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State DEC officers search Bay Shore facility in dumping probe

" data-access="metered" data-pid="1.13812173" data-videobyline="James Carbone" data-ppubdate="2017-07-20" data-onairtalent="" poster="!/httpImage/image.jpg_gen/derivatives/landscape_1280/image.jpg" data-alt="Officers with the state Department of Environmental Conservation" controls> Officers with the state Department of Environmental Conservation

Officers with the state Department of Environmental Conservation searched a Bay Shore facility on Thursday, July 20, 2017, in a broader investigation into illegal dumping statewide. "This is just one phase of a very large investigation," DEC Police Lt. Jesse Paluch said at the scene. Credit: James Carbone

Officers with the state Department of Environmental Conservation executed a search warrant at a Bay Shore facility Thursday in a broader investigation involving illegal dumping statewide.

DEC officers arrived at the 1600 Harrison Ave. facility in Islip Town about 11 a.m. and were seen inspecting truck trailers, a large shed and what appeared to be an office. They also examined a large mound of dirt and debris.

“This is just one phase of a very large investigation,” DEC Police Lt. Jesse Paluch said at the scene.

The search warrant was approved by the Suffolk County district attorney’s office and covers all of the companies listed at the Harrison Avenue address, Paluch said.

Several businesses have been listed as operating out of the site, including a paving and construction firm, a general contractor, hauling companies and a landscaping business. Attempts to contact the businesses at that address were unsuccessful.

DEC officials declined to comment more specifically on the case because it is an active investigation.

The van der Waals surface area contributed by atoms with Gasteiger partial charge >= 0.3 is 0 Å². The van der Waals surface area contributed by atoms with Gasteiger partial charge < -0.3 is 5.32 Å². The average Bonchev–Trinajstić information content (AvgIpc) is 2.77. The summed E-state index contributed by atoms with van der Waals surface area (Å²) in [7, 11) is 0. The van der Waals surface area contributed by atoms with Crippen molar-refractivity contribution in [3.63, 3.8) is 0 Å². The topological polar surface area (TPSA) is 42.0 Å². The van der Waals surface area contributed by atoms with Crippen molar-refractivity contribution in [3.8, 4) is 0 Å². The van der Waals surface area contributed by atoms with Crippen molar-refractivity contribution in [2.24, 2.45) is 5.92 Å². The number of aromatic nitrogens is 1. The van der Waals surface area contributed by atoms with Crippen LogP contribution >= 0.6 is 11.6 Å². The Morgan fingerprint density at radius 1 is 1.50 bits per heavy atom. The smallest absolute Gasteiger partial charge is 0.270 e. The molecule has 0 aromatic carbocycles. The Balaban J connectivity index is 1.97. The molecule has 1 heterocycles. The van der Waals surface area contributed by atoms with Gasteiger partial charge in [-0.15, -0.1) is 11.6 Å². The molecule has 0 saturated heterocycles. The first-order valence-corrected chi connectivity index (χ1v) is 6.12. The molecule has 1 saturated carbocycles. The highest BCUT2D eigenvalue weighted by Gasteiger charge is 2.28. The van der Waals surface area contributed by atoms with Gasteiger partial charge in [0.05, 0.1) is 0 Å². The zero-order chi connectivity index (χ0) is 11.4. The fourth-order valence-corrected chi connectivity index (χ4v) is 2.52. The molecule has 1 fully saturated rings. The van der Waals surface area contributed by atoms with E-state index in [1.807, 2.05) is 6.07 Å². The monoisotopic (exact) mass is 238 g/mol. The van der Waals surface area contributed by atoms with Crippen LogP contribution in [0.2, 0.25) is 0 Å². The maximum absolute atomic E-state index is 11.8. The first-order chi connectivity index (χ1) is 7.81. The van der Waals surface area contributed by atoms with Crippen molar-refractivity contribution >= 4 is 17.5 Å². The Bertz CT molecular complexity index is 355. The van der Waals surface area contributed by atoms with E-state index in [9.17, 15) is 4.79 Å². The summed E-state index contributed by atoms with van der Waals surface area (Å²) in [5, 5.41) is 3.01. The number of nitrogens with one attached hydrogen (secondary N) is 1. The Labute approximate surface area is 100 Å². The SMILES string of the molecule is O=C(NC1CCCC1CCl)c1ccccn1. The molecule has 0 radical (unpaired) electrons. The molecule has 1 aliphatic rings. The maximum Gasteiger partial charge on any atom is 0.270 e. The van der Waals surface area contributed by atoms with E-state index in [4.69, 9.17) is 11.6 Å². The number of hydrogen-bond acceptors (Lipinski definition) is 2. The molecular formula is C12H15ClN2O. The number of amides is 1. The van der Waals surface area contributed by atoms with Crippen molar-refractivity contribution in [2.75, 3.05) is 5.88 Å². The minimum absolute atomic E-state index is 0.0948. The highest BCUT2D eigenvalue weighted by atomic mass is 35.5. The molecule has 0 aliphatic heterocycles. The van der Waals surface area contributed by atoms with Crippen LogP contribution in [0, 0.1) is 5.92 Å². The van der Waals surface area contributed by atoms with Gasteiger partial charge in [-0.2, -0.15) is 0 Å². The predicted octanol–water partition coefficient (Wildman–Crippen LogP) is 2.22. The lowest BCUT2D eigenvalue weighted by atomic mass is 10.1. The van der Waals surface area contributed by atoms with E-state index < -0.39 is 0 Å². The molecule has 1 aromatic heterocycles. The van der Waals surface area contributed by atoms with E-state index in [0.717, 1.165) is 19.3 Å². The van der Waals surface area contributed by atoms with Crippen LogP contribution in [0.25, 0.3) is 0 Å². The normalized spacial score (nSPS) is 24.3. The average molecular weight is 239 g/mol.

However, DEC Commissioner Basil Seggos told Newsday that environmental conservation officers actively investigate pollution problems year-round, including dumping cases in which groundwater can be affected.

“We rely on tips from the public as well as information from our own staff to bolster that information,” Seggos said.

The Bay Shore facility has been on the state agency’s radar.

The DEC in June charged four drivers with illegal dumping after officers witnessed waste being dumped in the Ulster County hamlet of Kerhonkson. Two of the drivers charged had waste material that had come from the 1600 Harrison Ave. site and two others had illegal debris from an outdoor New York Police Department shooting range, according to the Times Herald-Record, which cited court documents.

In May, the DEC said it was investigating possible illegal dumping sites or operations in Bay Shore, Cutchogue and Holtsville after receiving an anonymous tip by email. That tip also mentioned 1600 Harrison Ave., according to the email, which was sent to local politicians and media outlets as well.

Robert Clifford, spokesman for Suffolk County District Attorney Thomas Spota, said he could not confirm anything involving a criminal investigation.

The DEC has intensified efforts to curb illegal dumping statewide after a number of high-profile cases, including one in 2014 at Roberto Clemente Park in Brentwood where nearly 40,000 tons of construction and demolition debris was discovered.

Over two days in February, DEC officers and police on Long Island and in the Hudson Valley and New York City located nine illegal dumping sites and issued nearly 200 tickets for unlawful disposal, operating without a permit and other violations as part of an effort to combat dumping of construction and demolition debris.

The state is in the midst of revising its regulations for solid waste facilities. Among the proposals is “cradle to grave” tracking of construction and demolition debris generated in New York City and fill from other parts of the state, DEC spokesman Sean Mahar said Thursday in a statement.

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